Sports games

I need Twitter spoilers to get through big live sports matches

On social networks, nothing is sacred and, sometimes, that’s fine.

One of the unique benefits of watching live sports is that you can celebrate (or bond) with millions of other fans at the same time. But what if you could handle these extreme emotions about 30 seconds before everyone else at your watch party?

It’s basically what I do every time I sit in front of the TV, shaking with anxiety about a football game. No, I don’t have supernatural powers of prognosis; if i did, i probably would a lot After sports betting. I’m just an all-digital guy with no cable so I have to rely on a variety of streaming services – and that means any live game I watch comes with a lag of around 15-30 seconds.

Naturally, since I follow a lot of sports fans (and have beat writers and even official team accounts) on Twitter, my timeline is a minefield of spoilers during any big game. Whether they’re watching on a relatively shorter time frame or being at the game in person, a bunch of these people are tweeting reactions to things I haven’t seen yet, and I can’t resist a glance. I will literally refresh my timeline multiple times before any big game just so I can know what’s going to happen next. I do this to protect my emotional well-being, of course.

Take the January playoff game between my beloved Kansas City Chiefs and the Buffalo Bills (a thriller that would immediately be considered one of the best of all time when it was over), for example. In the first quarter, the Chiefs’ official account published this compelling and unbiased analysis.

(In sports terms, “QB1 HAS WHEEEEEEEEEELS” means the starting quarterback is good at running, not just throwing.)

At this point, the Chiefs were already down 7-0 against a team they got rolled by earlier in the season, and my nerves were all the on the edge. If they couldn’t score a touchdown here, then my superstitious mind was ready to declare the game over, even with three full quarters to go. (That’s what happens when you entrust your emotional well-being to a team that’s gone 50 years between Super Bowl appearances, like I did many years ago.)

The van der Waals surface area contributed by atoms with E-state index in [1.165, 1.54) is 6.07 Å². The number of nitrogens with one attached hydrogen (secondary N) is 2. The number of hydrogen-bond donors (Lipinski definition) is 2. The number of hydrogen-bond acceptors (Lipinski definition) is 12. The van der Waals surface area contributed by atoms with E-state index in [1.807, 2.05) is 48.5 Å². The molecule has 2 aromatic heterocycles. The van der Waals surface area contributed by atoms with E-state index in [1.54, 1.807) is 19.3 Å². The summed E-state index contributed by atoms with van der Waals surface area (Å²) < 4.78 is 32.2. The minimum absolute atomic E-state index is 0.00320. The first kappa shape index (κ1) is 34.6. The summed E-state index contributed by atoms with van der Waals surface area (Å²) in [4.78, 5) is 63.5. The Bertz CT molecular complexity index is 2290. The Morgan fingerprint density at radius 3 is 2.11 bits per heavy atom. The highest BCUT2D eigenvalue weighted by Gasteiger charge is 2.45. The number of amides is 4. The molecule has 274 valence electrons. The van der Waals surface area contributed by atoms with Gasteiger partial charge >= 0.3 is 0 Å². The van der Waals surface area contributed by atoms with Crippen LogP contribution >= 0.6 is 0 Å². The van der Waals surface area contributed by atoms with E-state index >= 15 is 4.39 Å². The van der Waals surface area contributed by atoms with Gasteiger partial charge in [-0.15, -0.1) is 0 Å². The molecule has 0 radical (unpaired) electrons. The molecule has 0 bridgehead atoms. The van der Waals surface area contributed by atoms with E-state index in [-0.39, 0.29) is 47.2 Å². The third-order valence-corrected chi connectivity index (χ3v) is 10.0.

Luckily I saw this tweet right before my team’s superstar quarterback ran into the end zone to even the game. Armed with the knowledge of what was to come on my TV, I was able to breathe deeply, relax, sit back, and enjoy the action like an emotionally healthy person would. It happens to me probably a dozen times in every Chiefs game.

An example of QB1 having “WHEEEEEEEEEELS.”
Credit: David E. Klutho/Sports Illustrated via Getty Images

Writing this for you, dear readers, makes me realize how weird it is that I do this to myself every week during football season. Any football game I watch is now a two-screen experience, requiring both my TV and my iPhone in hand with Twitter open. In 2019, when KC won the Super Bowl, I was surrounded by friends at a big watch party and unfortunately spent a good part of that night refreshing my timeline.

The fact that they’re still friends with me means I hang out with the right people. But if they asked me to change this habit, we would have a problem.

Although I would not recommend anyone else to do so, I will defend my actions. Sport gives us the opportunity to care deeply about things that don’t matter, and that’s great because it’s a convenient distraction from all the horrors of everyday life. But caring a bit too much about something with such low stakes also carries the risk of serious disappointment, especially when you have no control over the outcome. Even if you personally choose not to take advantage of this digital precognition, you can surely see the value of knowing what is going to happen during the most unpredictable and uncontrollable times of your life. Think of it this way: if you can’t change the outcome, at least you can emotionally arm yourself for it.


Apple and Amazon are changing the way we watch live sports

I can only hope that like big tech companies like Apple and Amazon combat to take control of live sports streaming, neither of them knows how to reduce the delay. If that happens, though, I’ll have to learn how to deal with real-time results, and I’m not sure my pessimistic, too-often-broken, Chiefs-fan heart can handle it.